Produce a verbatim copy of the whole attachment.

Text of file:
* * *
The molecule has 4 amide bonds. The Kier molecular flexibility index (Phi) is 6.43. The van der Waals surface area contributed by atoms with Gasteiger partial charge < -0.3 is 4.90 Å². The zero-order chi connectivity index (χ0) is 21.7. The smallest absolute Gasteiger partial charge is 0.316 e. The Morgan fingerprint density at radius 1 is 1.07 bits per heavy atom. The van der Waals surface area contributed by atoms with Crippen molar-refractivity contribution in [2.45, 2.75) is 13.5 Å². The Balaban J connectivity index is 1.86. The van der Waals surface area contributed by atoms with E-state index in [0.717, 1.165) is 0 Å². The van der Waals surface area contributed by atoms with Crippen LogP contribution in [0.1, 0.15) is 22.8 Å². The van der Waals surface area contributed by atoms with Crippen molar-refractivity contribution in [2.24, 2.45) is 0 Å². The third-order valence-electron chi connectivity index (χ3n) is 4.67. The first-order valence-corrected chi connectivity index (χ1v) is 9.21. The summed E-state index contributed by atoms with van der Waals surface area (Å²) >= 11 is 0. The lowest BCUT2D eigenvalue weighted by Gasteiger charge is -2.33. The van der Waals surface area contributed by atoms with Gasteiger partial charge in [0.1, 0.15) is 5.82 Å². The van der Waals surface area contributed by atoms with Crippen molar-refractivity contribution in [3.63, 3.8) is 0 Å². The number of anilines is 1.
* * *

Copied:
The molecule has 4 amide bonds. The Kier molecular flexibility index (Phi) is 6.43. The van der Waals surface area contributed by atoms with Gasteiger partial charge < -0.3 is 4.90 Å². The zero-order chi connectivity index (χ0) is 21.7. The smallest absolute Gasteiger partial charge is 0.316 e. The Morgan fingerprint density at radius 1 is 1.07 bits per heavy atom. The van der Waals surface area contributed by atoms with Crippen molar-refractivity contribution in [2.45, 2.75) is 13.5 Å². The Balaban J connectivity index is 1.86. The van der Waals surface area contributed by atoms with E-state index in [0.717, 1.165) is 0 Å². The van der Waals surface area contributed by atoms with Crippen LogP contribution in [0.1, 0.15) is 22.8 Å². The van der Waals surface area contributed by atoms with Crippen molar-refractivity contribution in [2.24, 2.45) is 0 Å². The third-order valence-electron chi connectivity index (χ3n) is 4.67. The first-order valence-corrected chi connectivity index (χ1v) is 9.21. The summed E-state index contributed by atoms with van der Waals surface area (Å²) >= 11 is 0. The lowest BCUT2D eigenvalue weighted by Gasteiger charge is -2.33. The van der Waals surface area contributed by atoms with Gasteiger partial charge in [0.1, 0.15) is 5.82 Å². The van der Waals surface area contributed by atoms with Crippen molar-refractivity contribution in [3.63, 3.8) is 0 Å². The number of anilines is 1.